“This data is available at an important time. There is considerable activity at the global level aimed at changing the ways that plastics are managed,” said Cleanfarms Executive Director Barry Friesen. “Closer to home, we can now measure our progress just as new initiatives are put in place that complement both established and high performing recycling programs and the ongoing commitment in the farming community to do even more.”

The research was funded in part by Environment and Climate Change Canada.

As Canada’s only agricultural industry stewardship organization, Cleanfarms actively contributes to a healthier environment and a sustainable future for Canadian agriculture by developing and operating programs across Canada specifically for farmers to help them manage plastic materials when they are no longer useful.

Cleanfarms currently operates a Canada-wide program that recovers empty 23L and smaller pesticide and fertilizer containers. The program has been in operation for 30 years. In 2020, 76% of the empty containers were recovered for recycling.

One of Cleanfarms’ newer programs that helps Saskatchewan farmers recycle grain bags has seen collection volumes increase substantially since this program was first offered. In 2018 Cleanfarms recovered 1,257 tonnes or grain bags. In 2020, Saskatchewan farmers doubled this, returning 2,536 tonnes of grain bags for recycling.

“Ag plastics like grain bags, bale and silage plastics and containers are central to modern agriculture. They allow for efficient storage and delivery of product on farm,” Friesen noted, adding that, “Our high recovery rate for container recycling, combined with substantial increases in grain bag volumes over a short timeframe demonstrate that farmers want to recycle. It is up to organizations like Cleanfarms to ensure that convenient, customized programs that respond to their needs are made available.”

The research estimates that Canadian farmers use nearly 62,000 tonnes of ag plastic products and packaging annually. More than half of that, about 53%, is generated in the Prairie provinces; Ontario and Quebec combined generate another 37%; BC accounts for about 7%, and the Maritimes produce the remainder at 3%.Different commodities and farming practices impact the types and amounts of ag plastics in use. Field crop production, which includes grain and oilseeds and growing hay and fodder for livestock account for 59% of the total amount generated annually in the form of grain bags, silage wrap, bale wrap, baler wrap and bunker covers. Vegetable production, whether in field or in greenhouses accounts for another 10% of the annual total and include items such as propagation trays and greenhouse films.

Plastic usage in other sectors and by province is detailed in the report.

Plastic bale wrap is used to store livestock feed such as silage until it is needed. In the Cleanfarms pilot program this used ag plastic now can be collected for recycling. – Cleanfarms photo

“Cleanfarms currently collects about 6,000 tonnes of ag plastics annually through its existing programming. This figure is up from about 2,000 tonnes in 2015,” Friesen noted. “With support from Agriculture and Agri-Food Canada’s Canadian Agricultural Strategic Priorities Program program, Cleanfarms is launching six pilot projects that are designed to help recover a greater portion of essential, high volume ag plastics. We anticipate we’ll see the recovery numbers climb year over year,” Friesen said.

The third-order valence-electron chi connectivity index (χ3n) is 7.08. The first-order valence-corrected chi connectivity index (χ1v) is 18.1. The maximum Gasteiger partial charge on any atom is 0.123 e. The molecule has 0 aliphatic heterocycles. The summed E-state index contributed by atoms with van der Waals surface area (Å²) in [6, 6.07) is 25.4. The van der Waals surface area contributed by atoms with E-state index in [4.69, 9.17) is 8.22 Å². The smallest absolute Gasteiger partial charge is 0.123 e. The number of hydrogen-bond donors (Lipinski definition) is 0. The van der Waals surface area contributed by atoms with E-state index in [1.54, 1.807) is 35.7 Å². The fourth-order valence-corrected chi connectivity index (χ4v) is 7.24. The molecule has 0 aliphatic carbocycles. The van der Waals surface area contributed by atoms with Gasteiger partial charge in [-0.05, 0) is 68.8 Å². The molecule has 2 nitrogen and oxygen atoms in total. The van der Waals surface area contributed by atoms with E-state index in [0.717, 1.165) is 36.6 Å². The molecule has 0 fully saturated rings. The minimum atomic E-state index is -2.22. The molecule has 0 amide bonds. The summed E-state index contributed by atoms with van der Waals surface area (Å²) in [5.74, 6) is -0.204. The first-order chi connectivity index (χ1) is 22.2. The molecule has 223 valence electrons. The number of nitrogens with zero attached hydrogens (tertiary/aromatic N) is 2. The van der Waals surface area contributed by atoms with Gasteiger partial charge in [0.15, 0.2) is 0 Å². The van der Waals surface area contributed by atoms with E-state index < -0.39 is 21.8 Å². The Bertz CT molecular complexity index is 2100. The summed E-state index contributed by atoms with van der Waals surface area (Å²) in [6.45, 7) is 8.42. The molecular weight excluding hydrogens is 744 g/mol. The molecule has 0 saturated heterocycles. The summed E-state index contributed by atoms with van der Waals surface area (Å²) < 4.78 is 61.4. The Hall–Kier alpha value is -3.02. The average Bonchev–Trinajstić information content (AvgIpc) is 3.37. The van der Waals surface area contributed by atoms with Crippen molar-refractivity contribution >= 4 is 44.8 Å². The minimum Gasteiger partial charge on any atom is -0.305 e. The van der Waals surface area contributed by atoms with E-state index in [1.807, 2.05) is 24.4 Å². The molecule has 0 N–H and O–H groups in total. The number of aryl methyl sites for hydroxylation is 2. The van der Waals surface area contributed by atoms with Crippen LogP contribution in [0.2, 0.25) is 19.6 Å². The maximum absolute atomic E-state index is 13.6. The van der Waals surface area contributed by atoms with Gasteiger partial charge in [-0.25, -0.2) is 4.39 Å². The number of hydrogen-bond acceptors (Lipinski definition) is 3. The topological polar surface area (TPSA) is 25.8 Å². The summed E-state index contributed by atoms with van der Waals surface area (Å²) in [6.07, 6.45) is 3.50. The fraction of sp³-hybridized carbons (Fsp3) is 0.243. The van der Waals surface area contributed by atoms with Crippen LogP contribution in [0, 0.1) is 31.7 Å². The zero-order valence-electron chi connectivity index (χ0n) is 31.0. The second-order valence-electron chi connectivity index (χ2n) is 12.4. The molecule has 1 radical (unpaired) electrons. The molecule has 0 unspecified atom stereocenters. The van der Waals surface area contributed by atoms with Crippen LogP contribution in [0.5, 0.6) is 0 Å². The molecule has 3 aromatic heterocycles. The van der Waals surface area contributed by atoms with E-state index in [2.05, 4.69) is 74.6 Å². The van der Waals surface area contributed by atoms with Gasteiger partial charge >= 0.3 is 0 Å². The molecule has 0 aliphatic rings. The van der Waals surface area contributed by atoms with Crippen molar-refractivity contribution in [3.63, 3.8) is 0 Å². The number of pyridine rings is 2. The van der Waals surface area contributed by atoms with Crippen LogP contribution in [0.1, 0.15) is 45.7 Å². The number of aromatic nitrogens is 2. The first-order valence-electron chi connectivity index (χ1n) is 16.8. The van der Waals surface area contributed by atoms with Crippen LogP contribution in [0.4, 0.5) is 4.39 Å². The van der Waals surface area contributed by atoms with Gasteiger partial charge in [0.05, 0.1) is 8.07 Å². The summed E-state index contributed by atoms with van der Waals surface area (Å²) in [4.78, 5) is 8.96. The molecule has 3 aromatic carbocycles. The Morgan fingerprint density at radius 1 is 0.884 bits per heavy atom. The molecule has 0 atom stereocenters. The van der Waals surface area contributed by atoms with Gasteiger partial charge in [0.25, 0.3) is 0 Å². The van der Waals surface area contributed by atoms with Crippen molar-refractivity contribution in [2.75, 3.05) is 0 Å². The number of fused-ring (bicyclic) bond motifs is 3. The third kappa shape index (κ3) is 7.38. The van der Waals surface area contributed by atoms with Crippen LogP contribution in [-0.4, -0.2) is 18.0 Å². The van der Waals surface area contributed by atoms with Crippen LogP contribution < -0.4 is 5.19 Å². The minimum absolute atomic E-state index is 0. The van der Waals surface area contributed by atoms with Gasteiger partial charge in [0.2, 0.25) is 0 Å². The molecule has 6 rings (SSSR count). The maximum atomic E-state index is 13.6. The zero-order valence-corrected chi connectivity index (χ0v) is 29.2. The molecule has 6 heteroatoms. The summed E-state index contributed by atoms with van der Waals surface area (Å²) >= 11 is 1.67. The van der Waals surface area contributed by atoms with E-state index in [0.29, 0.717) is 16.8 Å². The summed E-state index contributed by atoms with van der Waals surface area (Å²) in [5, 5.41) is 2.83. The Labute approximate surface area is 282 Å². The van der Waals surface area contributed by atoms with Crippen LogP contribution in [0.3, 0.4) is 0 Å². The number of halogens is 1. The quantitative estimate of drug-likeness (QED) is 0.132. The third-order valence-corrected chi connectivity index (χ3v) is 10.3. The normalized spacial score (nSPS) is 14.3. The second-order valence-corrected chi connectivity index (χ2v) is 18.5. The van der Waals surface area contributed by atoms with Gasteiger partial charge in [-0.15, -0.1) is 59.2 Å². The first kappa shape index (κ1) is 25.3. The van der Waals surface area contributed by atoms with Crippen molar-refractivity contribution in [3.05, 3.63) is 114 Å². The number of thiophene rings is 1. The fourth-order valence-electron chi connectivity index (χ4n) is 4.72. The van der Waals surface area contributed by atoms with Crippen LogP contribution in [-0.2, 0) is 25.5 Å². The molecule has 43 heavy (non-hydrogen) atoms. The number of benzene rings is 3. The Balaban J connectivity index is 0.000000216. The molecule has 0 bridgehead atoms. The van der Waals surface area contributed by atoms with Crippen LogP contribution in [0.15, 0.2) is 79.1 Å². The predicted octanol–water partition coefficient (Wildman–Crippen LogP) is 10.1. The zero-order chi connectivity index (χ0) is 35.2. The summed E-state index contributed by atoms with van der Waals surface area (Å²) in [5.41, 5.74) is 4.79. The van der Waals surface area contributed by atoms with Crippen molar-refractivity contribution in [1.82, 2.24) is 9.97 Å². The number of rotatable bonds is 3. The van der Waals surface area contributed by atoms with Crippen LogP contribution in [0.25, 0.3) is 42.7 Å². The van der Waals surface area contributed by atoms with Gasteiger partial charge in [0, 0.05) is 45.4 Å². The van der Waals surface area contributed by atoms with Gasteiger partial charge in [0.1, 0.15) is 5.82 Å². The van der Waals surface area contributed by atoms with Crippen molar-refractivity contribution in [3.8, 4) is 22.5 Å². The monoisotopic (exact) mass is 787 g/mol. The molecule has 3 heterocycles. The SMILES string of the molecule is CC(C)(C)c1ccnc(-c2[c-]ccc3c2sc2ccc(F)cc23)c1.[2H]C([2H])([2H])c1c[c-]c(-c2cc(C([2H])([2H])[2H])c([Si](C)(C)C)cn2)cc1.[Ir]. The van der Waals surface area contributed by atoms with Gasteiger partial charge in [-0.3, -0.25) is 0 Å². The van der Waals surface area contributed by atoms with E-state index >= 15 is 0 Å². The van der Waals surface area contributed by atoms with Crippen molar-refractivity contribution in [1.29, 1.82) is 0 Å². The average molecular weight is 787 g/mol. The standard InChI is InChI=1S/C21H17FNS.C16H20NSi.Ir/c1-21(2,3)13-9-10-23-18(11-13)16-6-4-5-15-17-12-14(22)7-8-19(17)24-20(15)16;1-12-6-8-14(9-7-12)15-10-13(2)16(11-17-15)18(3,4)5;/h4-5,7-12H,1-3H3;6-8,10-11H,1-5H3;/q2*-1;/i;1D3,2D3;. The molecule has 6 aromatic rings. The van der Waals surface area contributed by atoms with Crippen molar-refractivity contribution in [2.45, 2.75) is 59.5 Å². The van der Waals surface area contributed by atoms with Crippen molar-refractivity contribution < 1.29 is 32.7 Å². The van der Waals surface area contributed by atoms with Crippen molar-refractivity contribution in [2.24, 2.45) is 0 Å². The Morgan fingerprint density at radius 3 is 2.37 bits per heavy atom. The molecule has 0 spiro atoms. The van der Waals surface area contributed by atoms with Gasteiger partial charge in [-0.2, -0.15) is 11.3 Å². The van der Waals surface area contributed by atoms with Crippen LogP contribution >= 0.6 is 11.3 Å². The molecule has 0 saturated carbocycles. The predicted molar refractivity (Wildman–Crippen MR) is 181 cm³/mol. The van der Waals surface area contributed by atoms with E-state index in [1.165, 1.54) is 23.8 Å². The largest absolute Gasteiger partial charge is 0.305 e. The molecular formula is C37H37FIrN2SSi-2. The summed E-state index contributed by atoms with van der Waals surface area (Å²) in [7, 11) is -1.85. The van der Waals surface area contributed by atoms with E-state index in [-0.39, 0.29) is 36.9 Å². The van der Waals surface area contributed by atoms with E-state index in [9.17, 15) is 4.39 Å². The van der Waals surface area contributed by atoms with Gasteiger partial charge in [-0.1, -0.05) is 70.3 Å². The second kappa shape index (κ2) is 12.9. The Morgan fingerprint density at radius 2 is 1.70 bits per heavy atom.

Research Study Recommendations

In the report, Cleanfarms noted that a national, multi-phased strategy is needed to enable industry to divert more plastics that can be recirculated in the Canadian economy, including:

  • Increased outreach to inform farmers of the opportunities to use existing programs designed for them
  • Develop best management practices through pilot projects to establish appropriate preparation procedures to ensure the plastics collected are recyclable, and to transition pilot projects to permanent programs
  • Develop technologies that improve the quality of collected materials before they are delivered to end markets
  • Develop and allow processes that incorporate used ag plastics in the manufacture of new products
  • Provide support, as appropriate, to the development of extended producer responsibility policies to ensure a stable funding source to cover recycling programs and costs long term

“The fact that long-standing plastics management programs have been set up and operated voluntarily by the ag industry in Canada is a testament to how far this sector is ahead of the curve,” Friesen said, “Our efforts will continue to focus on expanding recycling in the ag sector to help farmers achieve their sustainability goals.”

Cleanfarms is an agricultural industry stewardship organization that contributes to a healthier environment and a sustainable future by recovering and recycling agricultural and related industry plastics, packaging and products. It is funded by its members in the crop protection, fertilizer, seed, animal health medication, bale wrap and grain bag industries. It has staff located in Lethbridge, Alberta; Moose Jaw, Saskatchewan; Etobicoke, Ontario; and St-Bruno, Quebec.